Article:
Toronto Police begin body worn video trial with Reveal cameras
Officers in Toronto will be using Reveal body worn cameras from Monday as part of a trial that will determine which body camera provider will be chosen for their project.
Starting May 18, the cameras will be worn by officers from the Toronto Anti-Violence Intervention Strategy Rapid Response Teams, 43 Division Community Response Unit, 55 Division Primary Response Unit and the Traffic Services Motor Squad.
External and internal reports, including the PACER report that dealt with community engagement, and the Police Encounters with People in Crisis report by Justice Iacobucci, recommended that body-worn technology be utilized for enhancing police transparency for all parties involved.
“This body-worn technology will give transparency to interactions that police have with the community, will build on, and strengthen, relationships we have with the community,” said Staff Sergeant Michael Barsky, the Operations lead for the project. In the lead-up to the project, all officers wearing BWCs are required to go through extensive training, including classroom theory sessions, dynamic scenarios and a day of mock trials using the video from their BWCs.
“The training provides the officers with the legal tools, the skills of the technology and the insights required for a court of law. We are trying to build confidence and skill-sets so, when they do engage with the community using this very new technology, they can do so with confidence, that they can use it as part of their toolbox to provide best evidence to the courts,” said Barsky.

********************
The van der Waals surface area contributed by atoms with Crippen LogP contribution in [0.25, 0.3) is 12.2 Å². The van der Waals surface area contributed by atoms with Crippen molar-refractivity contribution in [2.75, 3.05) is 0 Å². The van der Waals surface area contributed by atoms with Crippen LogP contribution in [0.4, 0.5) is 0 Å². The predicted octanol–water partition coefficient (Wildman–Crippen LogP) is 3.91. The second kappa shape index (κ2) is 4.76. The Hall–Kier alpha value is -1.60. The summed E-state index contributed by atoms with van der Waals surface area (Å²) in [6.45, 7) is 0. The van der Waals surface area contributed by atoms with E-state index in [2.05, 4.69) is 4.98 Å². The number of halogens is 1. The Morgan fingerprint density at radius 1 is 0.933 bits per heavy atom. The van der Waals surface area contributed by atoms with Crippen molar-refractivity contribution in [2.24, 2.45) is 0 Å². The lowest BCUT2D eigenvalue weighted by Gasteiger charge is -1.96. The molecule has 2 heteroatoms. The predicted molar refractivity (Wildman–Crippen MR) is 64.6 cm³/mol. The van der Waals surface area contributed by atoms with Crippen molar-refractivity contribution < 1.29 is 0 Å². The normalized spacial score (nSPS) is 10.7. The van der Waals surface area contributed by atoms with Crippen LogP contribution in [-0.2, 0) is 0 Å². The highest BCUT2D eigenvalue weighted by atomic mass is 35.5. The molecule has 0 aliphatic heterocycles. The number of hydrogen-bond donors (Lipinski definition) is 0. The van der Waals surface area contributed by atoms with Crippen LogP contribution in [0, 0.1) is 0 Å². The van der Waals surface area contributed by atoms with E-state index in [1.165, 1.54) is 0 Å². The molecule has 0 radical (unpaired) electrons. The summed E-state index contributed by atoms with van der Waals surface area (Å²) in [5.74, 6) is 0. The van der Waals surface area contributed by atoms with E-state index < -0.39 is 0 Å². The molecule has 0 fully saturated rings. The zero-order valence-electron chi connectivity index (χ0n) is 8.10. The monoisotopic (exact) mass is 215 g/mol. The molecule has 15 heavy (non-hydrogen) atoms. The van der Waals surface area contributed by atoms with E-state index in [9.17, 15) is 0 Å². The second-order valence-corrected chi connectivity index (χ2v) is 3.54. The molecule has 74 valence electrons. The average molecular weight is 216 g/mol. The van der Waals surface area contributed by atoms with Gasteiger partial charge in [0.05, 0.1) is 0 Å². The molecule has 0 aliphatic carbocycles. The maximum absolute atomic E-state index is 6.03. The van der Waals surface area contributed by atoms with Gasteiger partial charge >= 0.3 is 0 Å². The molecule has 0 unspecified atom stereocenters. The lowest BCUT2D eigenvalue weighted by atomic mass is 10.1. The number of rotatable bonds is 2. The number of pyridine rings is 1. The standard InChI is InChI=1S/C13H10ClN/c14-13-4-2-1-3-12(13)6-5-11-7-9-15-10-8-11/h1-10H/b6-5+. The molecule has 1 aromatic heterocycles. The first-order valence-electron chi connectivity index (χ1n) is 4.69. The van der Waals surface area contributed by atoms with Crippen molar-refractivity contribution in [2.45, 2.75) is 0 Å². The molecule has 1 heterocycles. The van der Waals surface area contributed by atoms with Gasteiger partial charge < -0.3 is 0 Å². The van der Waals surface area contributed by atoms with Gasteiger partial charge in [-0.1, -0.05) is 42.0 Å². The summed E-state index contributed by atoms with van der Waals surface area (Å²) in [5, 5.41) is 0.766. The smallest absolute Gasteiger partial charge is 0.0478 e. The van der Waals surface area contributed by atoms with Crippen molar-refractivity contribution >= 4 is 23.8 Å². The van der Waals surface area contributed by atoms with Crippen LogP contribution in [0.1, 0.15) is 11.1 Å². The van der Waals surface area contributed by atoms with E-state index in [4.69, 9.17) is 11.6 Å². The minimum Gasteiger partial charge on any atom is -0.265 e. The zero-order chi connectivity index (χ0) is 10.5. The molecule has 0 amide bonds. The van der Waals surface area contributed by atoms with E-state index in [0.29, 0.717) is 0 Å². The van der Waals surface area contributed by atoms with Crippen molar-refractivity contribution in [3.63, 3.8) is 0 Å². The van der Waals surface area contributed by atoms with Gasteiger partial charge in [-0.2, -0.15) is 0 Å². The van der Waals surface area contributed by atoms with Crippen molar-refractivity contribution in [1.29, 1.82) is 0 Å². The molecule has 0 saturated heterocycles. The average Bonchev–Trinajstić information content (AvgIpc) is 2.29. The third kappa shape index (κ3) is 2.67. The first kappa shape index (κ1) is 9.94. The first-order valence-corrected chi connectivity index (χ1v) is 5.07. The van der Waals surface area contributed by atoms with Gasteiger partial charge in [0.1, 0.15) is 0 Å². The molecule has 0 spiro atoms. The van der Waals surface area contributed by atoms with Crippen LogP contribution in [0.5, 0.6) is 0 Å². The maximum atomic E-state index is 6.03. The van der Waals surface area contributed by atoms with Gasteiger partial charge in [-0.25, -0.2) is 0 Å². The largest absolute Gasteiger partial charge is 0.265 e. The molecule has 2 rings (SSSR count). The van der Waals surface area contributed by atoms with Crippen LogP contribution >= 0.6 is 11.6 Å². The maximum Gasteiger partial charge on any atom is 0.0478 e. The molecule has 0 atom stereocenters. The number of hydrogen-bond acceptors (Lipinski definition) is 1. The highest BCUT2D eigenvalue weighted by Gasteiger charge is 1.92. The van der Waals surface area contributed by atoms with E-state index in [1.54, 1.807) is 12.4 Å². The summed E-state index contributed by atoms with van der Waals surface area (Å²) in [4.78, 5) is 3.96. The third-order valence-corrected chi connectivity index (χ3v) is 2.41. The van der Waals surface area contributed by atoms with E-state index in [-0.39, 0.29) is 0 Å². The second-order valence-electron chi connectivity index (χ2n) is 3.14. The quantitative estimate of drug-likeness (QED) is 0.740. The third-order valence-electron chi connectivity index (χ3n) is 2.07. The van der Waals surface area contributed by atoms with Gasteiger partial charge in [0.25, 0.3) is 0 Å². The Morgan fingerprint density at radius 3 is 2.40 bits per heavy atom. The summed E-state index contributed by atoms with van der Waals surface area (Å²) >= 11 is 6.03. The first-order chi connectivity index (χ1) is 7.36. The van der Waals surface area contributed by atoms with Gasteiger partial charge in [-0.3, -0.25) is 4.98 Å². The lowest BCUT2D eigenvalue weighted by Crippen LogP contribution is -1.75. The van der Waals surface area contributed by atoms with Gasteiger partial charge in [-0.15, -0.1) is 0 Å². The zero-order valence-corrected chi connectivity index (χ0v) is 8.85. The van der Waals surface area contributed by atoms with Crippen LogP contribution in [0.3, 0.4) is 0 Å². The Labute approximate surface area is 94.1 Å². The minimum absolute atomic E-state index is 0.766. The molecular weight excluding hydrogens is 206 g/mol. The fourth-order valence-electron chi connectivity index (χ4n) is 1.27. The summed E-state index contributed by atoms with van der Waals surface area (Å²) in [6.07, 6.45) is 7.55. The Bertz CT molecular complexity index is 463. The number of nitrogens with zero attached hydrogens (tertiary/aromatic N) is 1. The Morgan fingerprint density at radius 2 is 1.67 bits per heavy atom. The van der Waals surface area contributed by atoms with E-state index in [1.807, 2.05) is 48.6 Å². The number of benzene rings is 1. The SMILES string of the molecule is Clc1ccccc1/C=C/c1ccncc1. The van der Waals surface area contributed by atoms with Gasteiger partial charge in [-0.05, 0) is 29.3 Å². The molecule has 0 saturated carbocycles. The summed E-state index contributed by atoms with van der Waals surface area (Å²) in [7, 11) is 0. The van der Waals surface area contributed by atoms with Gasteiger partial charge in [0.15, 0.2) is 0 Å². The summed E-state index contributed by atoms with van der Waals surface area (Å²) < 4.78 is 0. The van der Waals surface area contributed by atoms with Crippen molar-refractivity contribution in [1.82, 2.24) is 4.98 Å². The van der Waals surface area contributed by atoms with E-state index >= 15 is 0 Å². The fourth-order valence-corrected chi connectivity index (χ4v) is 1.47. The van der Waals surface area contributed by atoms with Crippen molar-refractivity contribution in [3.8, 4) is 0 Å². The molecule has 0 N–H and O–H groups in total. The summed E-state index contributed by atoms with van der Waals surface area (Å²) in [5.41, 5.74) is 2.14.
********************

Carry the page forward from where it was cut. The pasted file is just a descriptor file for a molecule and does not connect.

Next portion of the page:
“In going back to the station, and back to the field, I feel confident understanding when I can activate the body-worn camera and when not to activate it,” said Sergeant Phillip Handsor, of the 55 Division Primary Response Unit, who had just gone through the training.
“The training is very high-quality. They’ve answered all of our questions, they’ve set us at ease in doing the scenarios. The trial aspect of it really puts it in place so we understand where we are coming from, what our authorities are, and where we stand,” added Handsor.
All body-worn cameras are “on” when an officer is on duty, but they must be activated for the camera to start recording. The reason for this feature is because each activation of the recording allows the cameras to include the preceding 30 seconds to a minute. Barsky said this can be helpful in circumstances when an officer thinks the nature of interaction is becoming investigatory and needs to be recorded to give better context to the scenario.